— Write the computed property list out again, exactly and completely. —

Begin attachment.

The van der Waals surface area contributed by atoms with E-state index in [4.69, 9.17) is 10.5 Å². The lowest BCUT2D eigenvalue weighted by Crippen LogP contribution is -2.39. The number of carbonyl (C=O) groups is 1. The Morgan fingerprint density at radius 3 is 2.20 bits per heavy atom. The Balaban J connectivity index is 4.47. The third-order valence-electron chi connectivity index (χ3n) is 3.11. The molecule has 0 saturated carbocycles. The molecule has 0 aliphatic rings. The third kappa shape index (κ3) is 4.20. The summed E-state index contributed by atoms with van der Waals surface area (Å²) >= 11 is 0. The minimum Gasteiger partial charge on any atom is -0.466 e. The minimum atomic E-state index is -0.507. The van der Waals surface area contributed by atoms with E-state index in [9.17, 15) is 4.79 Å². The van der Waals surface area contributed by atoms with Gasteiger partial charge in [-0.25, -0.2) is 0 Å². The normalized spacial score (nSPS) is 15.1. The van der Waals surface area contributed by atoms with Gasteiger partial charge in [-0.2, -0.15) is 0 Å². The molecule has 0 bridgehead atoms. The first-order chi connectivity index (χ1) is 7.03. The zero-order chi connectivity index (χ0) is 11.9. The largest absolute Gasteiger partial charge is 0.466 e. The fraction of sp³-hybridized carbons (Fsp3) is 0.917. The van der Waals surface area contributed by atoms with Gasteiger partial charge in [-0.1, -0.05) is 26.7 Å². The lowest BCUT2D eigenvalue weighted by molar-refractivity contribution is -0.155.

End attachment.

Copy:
The van der Waals surface area contributed by atoms with E-state index in [4.69, 9.17) is 10.5 Å². The lowest BCUT2D eigenvalue weighted by Crippen LogP contribution is -2.39. The number of carbonyl (C=O) groups is 1. The Morgan fingerprint density at radius 3 is 2.20 bits per heavy atom. The Balaban J connectivity index is 4.47. The third-order valence-electron chi connectivity index (χ3n) is 3.11. The molecule has 0 saturated carbocycles. The molecule has 0 aliphatic rings. The third kappa shape index (κ3) is 4.20. The summed E-state index contributed by atoms with van der Waals surface area (Å²) >= 11 is 0. The minimum Gasteiger partial charge on any atom is -0.466 e. The minimum atomic E-state index is -0.507. The van der Waals surface area contributed by atoms with E-state index in [9.17, 15) is 4.79 Å². The van der Waals surface area contributed by atoms with Gasteiger partial charge in [-0.25, -0.2) is 0 Å². The normalized spacial score (nSPS) is 15.1. The van der Waals surface area contributed by atoms with Gasteiger partial charge in [-0.2, -0.15) is 0 Å². The molecule has 0 bridgehead atoms. The first-order chi connectivity index (χ1) is 7.03. The zero-order chi connectivity index (χ0) is 11.9. The largest absolute Gasteiger partial charge is 0.466 e. The fraction of sp³-hybridized carbons (Fsp3) is 0.917. The van der Waals surface area contributed by atoms with Gasteiger partial charge in [-0.1, -0.05) is 26.7 Å². The lowest BCUT2D eigenvalue weighted by molar-refractivity contribution is -0.155.